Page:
Characteristics of the new beetle…

•Water-cooled engine on the front of the car. •Front and side airbags and •Air conditioning in the standard package •A six speaker sound system •12 cubic feet of storage space in the rear hatch •Larger and more spacious •Upgraded breaks: from drum breaks to four-wheel disc brakes.

Target audience of the new beetle… Cross the boundaries of age, income and gender •VW’s new core audience ranged from 18 to 34 years old and the baby boomers •Potential New Beetle drivers represented qualities such as confidence, individualism, particular desire to be the center of attention, passion for driving, and appreciation for the German engineering.

Positioning of the new beetle… •Baby Boomer’s cherished memories of the classic Beetle welled up at the sight of The New Beetle. •The younger generation had an emotional connection to the New Beatle. •The Beatle is no longer a people’s car but rather a personal car.

Competition and pricing •The New Beetle is part of the small car segment, the second largest segment after midsize, constituting the 27% of the market • Experienced a 5% decline by 1997 with sales of 2,217,813 cars. •Domestic brands such as Chevrolet Cavalier, Ford Escort and Saturn, represented over one-third of the segment’s sells. Japanese cars such as Toyota and Honda held a 15.4% market share. •In the small car segment The New Beetle was priced too high, as a result some consumers might trade up into higher priced segment of cars, affecting its competitive advantage of affordability.

Dealers To improve dealer’s relationship, VW worked hard on its organizational efforts. In 1997 the company flew its entire dealer personnel to Germany, with the purpose of familiarizing the dealers with the new line of cars, the plant, and technical facilities. They thought that by introducing the car to the dealers it would help them to believe once again in the cars uniqueness.

In addition to this, the dealers were included in the companies’ wide trading session at Disney Institute; aimed to help VW employees understand the value of crating a total brand experience for consumers. The goal was to build loyalty to the franchise.

The launch In January 1998 The New Beetle stole the show at the car industry’s most important event. Journalist where given an opportunity to drive the new beetle.

The problem… The positive press coverage alone would not be enough to sell The New Beetle. The marketing team had to decide whom to target and how to communicate the cars benefit.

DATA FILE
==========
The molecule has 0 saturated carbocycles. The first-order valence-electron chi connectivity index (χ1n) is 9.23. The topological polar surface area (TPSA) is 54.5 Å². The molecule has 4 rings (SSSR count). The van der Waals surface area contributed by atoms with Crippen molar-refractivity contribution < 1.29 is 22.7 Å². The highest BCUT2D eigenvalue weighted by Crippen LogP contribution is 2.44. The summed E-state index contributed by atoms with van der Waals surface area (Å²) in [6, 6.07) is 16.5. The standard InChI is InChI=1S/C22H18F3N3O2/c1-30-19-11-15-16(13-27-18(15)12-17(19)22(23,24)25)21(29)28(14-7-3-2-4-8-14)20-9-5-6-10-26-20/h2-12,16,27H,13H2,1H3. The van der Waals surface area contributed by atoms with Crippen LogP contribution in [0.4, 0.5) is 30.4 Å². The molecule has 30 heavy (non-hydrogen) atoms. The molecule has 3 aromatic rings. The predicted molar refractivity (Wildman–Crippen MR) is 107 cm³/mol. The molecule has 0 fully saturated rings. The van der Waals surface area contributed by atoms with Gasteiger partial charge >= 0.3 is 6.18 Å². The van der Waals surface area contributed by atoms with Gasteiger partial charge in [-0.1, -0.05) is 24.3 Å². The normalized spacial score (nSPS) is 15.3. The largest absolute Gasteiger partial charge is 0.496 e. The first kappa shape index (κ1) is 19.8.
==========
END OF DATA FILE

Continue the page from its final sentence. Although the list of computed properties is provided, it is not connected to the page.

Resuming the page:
Targeting the baby boomers with a value proposition of “indulging in nostalgia” appeared to be the most appropriate strategy for The New Beetle. In addition to their personal history and emotional ties to the beetle brand, theses buyers could afford the $15,000 plus price tag of the car. However consumer’s trends among the baby boomers revealed changing preferences to larger cars. On the other hand VW had shifted its strategy, positioning the brand behind the drivability of its cars to target a younger generation of drives.

VW had to maximize the impact of the brands limited advertising budget. The competition had been spending over $100 million in advertising behind the launch of a single car. VW had to compete with a budget that was less than 25% of a typical budget. Other issues surrounding the launch were the advertising strategy. Would it be a broad advertisement? If so, was the agency capable of allocating recourses to reach everyone with its message? A targeted strategy would allow the company focus itself to a specific audience more frequently.

VW wondered if television or print advertising would be the more effective in reaching the target market?

Alternatives •The advertising agency explained that building brand awareness among a broader costumer base would be best executed with the television campaign. •Print advertising would enable the new beetle to reach a specific demographic such as baby boomers, more cost effectively. •If both mediums were use VW would have to allocate the dollars. •The team had to think about the target audience it wanted to reach “baby boomers or younger generations” and then evaluate each magazine or TV show to determine the right environment to advertise the car.